Since the breakup of the Soviet Union, the peoples of Central Asia (Tajikistan, Kazakhstan, Kyrgyzstan, Turkmenistan, and Uzbekistan) have been exposed to new, Western influences that stress individualism at the expense Central Asian traditions of family and communalism. Young men in particular are exposed to new ideas and lifestyles as they travel in large numbers outside their native republics for the first time, even as contemporary Islam exerts itself as a potent force for cultural conservatism, especially for women. As a result, young Central Asians today confront a complex mixture of the old and the new that strains personal relations, especially within the family, between generations, and between spouses.Relying on the author s extensive fieldwork, "Muslim Youth" devotes separate chapters to family life, education, dating, and marriage and the family in Dushanbe, the capital of Tajikistan. Throughout the book, emblematic life stories vividly portray the hopes and concerns of Tajiks, teasing out the complexity of modernity versus tradition and individualism versus collectivism."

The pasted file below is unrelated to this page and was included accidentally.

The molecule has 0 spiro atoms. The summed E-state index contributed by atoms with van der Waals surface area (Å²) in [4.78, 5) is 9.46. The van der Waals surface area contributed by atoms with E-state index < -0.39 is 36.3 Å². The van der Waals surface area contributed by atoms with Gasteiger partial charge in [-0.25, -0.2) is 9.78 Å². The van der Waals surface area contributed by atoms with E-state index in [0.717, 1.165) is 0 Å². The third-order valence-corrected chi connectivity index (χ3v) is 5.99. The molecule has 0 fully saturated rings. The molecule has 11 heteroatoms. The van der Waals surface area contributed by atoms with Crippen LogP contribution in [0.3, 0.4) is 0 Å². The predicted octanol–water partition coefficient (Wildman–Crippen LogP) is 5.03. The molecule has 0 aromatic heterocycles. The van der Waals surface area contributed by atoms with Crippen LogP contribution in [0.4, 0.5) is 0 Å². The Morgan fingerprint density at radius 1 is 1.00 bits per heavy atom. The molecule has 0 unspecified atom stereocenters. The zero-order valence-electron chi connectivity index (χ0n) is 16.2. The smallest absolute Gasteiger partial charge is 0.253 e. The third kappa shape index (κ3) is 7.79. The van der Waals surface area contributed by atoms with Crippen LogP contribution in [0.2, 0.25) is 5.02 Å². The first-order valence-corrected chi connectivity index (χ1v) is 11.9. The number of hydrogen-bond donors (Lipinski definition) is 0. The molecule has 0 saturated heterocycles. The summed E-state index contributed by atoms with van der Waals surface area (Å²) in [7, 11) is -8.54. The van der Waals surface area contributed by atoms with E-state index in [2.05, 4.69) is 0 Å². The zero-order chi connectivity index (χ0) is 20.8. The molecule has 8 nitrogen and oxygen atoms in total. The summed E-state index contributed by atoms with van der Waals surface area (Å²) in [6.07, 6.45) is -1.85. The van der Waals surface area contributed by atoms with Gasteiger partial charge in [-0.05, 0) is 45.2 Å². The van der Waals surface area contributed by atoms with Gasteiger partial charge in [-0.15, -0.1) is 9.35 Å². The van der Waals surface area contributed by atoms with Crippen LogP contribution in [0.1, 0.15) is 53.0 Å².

Tensions and Transitions in Tajikistan
Westview Case Studies in Anthropology
Education & Reference